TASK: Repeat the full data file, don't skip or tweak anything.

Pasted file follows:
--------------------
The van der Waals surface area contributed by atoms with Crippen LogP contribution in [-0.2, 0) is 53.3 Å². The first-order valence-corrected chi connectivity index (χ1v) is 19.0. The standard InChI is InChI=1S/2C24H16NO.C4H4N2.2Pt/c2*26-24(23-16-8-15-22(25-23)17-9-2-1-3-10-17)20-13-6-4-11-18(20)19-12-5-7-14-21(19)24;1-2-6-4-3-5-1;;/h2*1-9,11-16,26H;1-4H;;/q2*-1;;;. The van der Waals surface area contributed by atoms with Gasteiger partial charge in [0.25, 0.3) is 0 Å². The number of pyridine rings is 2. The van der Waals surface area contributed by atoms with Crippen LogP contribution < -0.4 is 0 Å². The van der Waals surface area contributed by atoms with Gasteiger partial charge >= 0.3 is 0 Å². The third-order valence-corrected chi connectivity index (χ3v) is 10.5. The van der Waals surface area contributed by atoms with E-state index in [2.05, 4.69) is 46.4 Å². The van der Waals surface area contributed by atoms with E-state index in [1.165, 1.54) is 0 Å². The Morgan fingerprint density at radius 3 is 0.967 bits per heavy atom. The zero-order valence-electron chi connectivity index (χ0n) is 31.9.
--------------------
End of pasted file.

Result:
The van der Waals surface area contributed by atoms with Crippen LogP contribution in [-0.2, 0) is 53.3 Å². The first-order valence-corrected chi connectivity index (χ1v) is 19.0. The standard InChI is InChI=1S/2C24H16NO.C4H4N2.2Pt/c2*26-24(23-16-8-15-22(25-23)17-9-2-1-3-10-17)20-13-6-4-11-18(20)19-12-5-7-14-21(19)24;1-2-6-4-3-5-1;;/h2*1-9,11-16,26H;1-4H;;/q2*-1;;;. The van der Waals surface area contributed by atoms with Gasteiger partial charge in [0.25, 0.3) is 0 Å². The number of pyridine rings is 2. The van der Waals surface area contributed by atoms with Crippen LogP contribution < -0.4 is 0 Å². The van der Waals surface area contributed by atoms with Gasteiger partial charge >= 0.3 is 0 Å². The third-order valence-corrected chi connectivity index (χ3v) is 10.5. The van der Waals surface area contributed by atoms with E-state index in [2.05, 4.69) is 46.4 Å². The van der Waals surface area contributed by atoms with E-state index in [1.165, 1.54) is 0 Å². The Morgan fingerprint density at radius 3 is 0.967 bits per heavy atom. The zero-order valence-electron chi connectivity index (χ0n) is 31.9.